(Asociacion Andaluza de Bibliotecarios,2002), in German “Informationkompetenz”

(Hamburg Universitatsbibliothek, no date).

One of the main controversies nourishing the debate is about the relationship between information literacy and other literacies, in particular computer literacy (Smolin and Lawless, 2003). While Brouwer (1997) considers information literacy a component of the broader concept of computer literacy, some authors underline the difference between the computer “fluency”, which mainly requires practical skills, and the information competence, that involves critical and evaluative capability.

Shapiro and Hughes (1996) for instance, define information literacy as a “liberal art”, and state:

We are talking about a new curricular framework: one that equips people not only with a bunch of technical skills, but with a broad, integrated and critical perspective on the contemporary world of knowledge and information....(emphasis added)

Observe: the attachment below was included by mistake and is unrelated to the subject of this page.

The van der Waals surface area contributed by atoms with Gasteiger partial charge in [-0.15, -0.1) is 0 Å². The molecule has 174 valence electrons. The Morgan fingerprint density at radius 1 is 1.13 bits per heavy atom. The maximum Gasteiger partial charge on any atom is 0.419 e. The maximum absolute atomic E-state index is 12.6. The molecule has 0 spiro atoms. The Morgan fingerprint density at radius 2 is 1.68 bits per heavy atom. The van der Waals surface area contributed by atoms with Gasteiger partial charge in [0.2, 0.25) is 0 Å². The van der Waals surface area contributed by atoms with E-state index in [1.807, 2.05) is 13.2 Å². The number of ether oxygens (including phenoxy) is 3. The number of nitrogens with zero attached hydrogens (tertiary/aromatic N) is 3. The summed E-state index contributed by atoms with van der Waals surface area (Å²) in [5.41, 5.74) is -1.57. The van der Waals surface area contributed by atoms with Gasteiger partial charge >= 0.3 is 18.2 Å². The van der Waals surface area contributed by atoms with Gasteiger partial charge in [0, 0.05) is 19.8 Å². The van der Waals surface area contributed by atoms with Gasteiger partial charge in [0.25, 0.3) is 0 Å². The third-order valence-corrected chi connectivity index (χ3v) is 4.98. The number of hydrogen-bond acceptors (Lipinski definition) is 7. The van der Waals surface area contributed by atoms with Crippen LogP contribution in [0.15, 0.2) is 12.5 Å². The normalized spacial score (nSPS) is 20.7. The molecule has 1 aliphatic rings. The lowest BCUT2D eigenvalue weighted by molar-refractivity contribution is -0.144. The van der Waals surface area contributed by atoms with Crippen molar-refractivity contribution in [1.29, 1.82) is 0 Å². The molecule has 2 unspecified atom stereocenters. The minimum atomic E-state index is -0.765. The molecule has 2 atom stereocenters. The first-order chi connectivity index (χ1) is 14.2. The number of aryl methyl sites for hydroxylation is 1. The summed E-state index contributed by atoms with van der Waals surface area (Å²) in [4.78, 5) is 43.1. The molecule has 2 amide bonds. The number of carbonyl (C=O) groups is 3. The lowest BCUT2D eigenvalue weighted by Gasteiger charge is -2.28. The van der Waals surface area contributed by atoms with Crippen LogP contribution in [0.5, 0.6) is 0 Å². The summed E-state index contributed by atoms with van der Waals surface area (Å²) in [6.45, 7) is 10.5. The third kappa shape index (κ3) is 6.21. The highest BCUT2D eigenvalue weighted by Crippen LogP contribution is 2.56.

Furthermore, the ACRL Standards (2000) clearly define the relationship between these two different competencies:

Information technology fluency focuses on a deep understanding of technology and skilled use of it [...] Information literacy is an intellectual framework for understanding, finding, evaluating and using information, activities which may be accomplished in part by fluency with information technology [...] but most important, through critical discernment and reasoning” (emphasis added)

In document Information Literacy and Reflective Learning An action research experience at the University of Parma (Page 44-49)